Once it is determined whether the assistance payment is taxable or not, it is necessary to consider whether the assistance payment will be determined to be income (therefore attracting income tax), or an asset capable of a capital gain (or loss). Again, consideration of the precise wording of any proposed legislation, and potentially an application to the ATO for determination on this issue, may be necessary for clarity.
Finally, and amid much confusion, in early September 2016 the government announced that rebates would be paid to annual license holders. Whilst the amount of such a rebate is yet to be published, it must be noted that the rebate:
- is to be made to those who’ve already purchased their annual license, and to those who purchase an annual license in the period until the transition to a single market is complete (likely 2018);
- will likely be a single payment, in the form of a refund of a part of the license fee;
- is to compensate for the cost of the annual license, and not for the application fee for the license.
Again, the wording of any proposed legislation, and the purpose of the rebate as propounded by the government will be essential to determining the taxation implications for a recipient of a rebate.
Many taxi license owners will have relied on the value of their license as a nest egg for their retirement. Consequently, those owners may too be considering applying for the aged pension, or may already receive a full or part-pension from Centrelink.
It is important to note that receipt of an industry assistance payment, hardship payment or rebate will only have an adverse affect Centrelink payments if either the taxi license is held in your personal name, or you stand to receive a greater dividend or payment from a company, business or other body corporate, as a result of that entity receiving the industry assistance payment.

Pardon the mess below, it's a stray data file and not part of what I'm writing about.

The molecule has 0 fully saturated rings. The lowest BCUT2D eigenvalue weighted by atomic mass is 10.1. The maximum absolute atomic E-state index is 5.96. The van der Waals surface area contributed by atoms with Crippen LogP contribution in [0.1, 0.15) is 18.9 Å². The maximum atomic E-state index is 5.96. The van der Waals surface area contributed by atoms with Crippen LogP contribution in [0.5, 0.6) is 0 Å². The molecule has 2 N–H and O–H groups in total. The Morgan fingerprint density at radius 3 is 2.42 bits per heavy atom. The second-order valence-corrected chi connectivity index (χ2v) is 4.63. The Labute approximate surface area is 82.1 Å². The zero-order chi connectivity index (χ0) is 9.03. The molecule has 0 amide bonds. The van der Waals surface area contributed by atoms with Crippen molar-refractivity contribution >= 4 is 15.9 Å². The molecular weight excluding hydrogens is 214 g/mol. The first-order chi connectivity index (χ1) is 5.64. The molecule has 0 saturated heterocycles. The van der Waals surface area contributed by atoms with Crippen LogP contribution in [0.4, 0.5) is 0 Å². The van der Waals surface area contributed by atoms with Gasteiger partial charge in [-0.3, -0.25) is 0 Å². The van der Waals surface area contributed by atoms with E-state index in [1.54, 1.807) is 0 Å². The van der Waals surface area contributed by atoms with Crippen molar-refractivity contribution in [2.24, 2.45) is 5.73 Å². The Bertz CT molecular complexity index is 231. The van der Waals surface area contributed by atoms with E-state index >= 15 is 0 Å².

Eligibility for the aged pension is determined by the following criteria:
- the applicant must be 65 years (although the age is increasing to 67 years by 2 July 2023);
- an Australian resident (for at least ten years, with some exceptions)
- an income test; and
- an assets test, which presently includes property which is not a principle place of residence, the market value of taxi licenses, shares, business assets, life interests, superannuation entitlements and the like.
The effect of an industry assistance payment on the aged pension will depend upon the ultimate determination by Centrelink as to whether the payment is an asset, or income. If the payment is determined to be income, then the aged pension will be reduced for the Centrelink reporting period in which the payment is received.
If the payment is determined to be an asset, then the aged pension benefits may be reduced, or suspended, for a period of time called a “preclusion period”, which will vary according to the amount of the payment received.
As always, it is imperative that recipients of the aged pension continue with their fortnightly reporting of their income and assets to Centrelink, in order to avoid any surprise overpayments, and subsequent repayments, required to be made to Centrelink.
Naturally, this article cannot, and does not attempt to address all of the many scenarios that may arise by virtue of the industry assistance payments and their impact on individual taxation and social security payments. We strongly recommend that all recipients of an industry assistance payment obtain legal and financial advice.
The efforts that the Victorian Government has gone to ensure that the taxi industry is supported during this difficult period of transition, are great. However, there are many questions that the recent announcements have raised, and most of these questions cannot yet be answered. Until draft legislation is introduced into parliament, the real and practical effect of the industry assistance payments cannot be determined.